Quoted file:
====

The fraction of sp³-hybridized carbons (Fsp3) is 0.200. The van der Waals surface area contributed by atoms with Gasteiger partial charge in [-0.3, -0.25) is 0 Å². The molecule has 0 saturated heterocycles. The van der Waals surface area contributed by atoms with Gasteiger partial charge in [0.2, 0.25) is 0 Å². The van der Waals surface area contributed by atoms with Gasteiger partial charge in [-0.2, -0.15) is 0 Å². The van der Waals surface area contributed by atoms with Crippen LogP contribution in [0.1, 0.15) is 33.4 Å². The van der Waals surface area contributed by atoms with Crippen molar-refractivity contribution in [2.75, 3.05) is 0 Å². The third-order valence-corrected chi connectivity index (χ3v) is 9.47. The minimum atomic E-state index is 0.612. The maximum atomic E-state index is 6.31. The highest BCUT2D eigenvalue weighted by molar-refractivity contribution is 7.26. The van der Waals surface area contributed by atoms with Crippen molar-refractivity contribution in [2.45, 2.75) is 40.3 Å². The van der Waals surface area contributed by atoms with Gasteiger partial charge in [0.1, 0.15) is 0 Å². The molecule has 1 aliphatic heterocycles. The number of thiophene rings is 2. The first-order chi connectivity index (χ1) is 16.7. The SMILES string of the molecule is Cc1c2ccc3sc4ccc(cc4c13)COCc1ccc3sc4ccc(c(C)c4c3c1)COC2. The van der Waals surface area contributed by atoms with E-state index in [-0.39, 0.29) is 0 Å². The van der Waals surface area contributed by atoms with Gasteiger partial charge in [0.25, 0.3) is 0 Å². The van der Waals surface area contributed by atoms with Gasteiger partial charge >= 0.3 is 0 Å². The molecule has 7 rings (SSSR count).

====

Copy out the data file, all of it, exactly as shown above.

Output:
The fraction of sp³-hybridized carbons (Fsp3) is 0.200. The van der Waals surface area contributed by atoms with Gasteiger partial charge in [-0.3, -0.25) is 0 Å². The molecule has 0 saturated heterocycles. The van der Waals surface area contributed by atoms with Gasteiger partial charge in [0.2, 0.25) is 0 Å². The van der Waals surface area contributed by atoms with Gasteiger partial charge in [-0.2, -0.15) is 0 Å². The van der Waals surface area contributed by atoms with Crippen LogP contribution in [0.1, 0.15) is 33.4 Å². The van der Waals surface area contributed by atoms with Crippen molar-refractivity contribution in [2.75, 3.05) is 0 Å². The third-order valence-corrected chi connectivity index (χ3v) is 9.47. The minimum atomic E-state index is 0.612. The maximum atomic E-state index is 6.31. The highest BCUT2D eigenvalue weighted by molar-refractivity contribution is 7.26. The van der Waals surface area contributed by atoms with Crippen molar-refractivity contribution in [2.45, 2.75) is 40.3 Å². The van der Waals surface area contributed by atoms with Gasteiger partial charge in [0.1, 0.15) is 0 Å². The molecule has 1 aliphatic heterocycles. The number of thiophene rings is 2. The first-order chi connectivity index (χ1) is 16.7. The SMILES string of the molecule is Cc1c2ccc3sc4ccc(cc4c13)COCc1ccc3sc4ccc(c(C)c4c3c1)COC2. The van der Waals surface area contributed by atoms with E-state index in [-0.39, 0.29) is 0 Å². The van der Waals surface area contributed by atoms with Gasteiger partial charge in [0.25, 0.3) is 0 Å². The van der Waals surface area contributed by atoms with Gasteiger partial charge >= 0.3 is 0 Å². The molecule has 7 rings (SSSR count).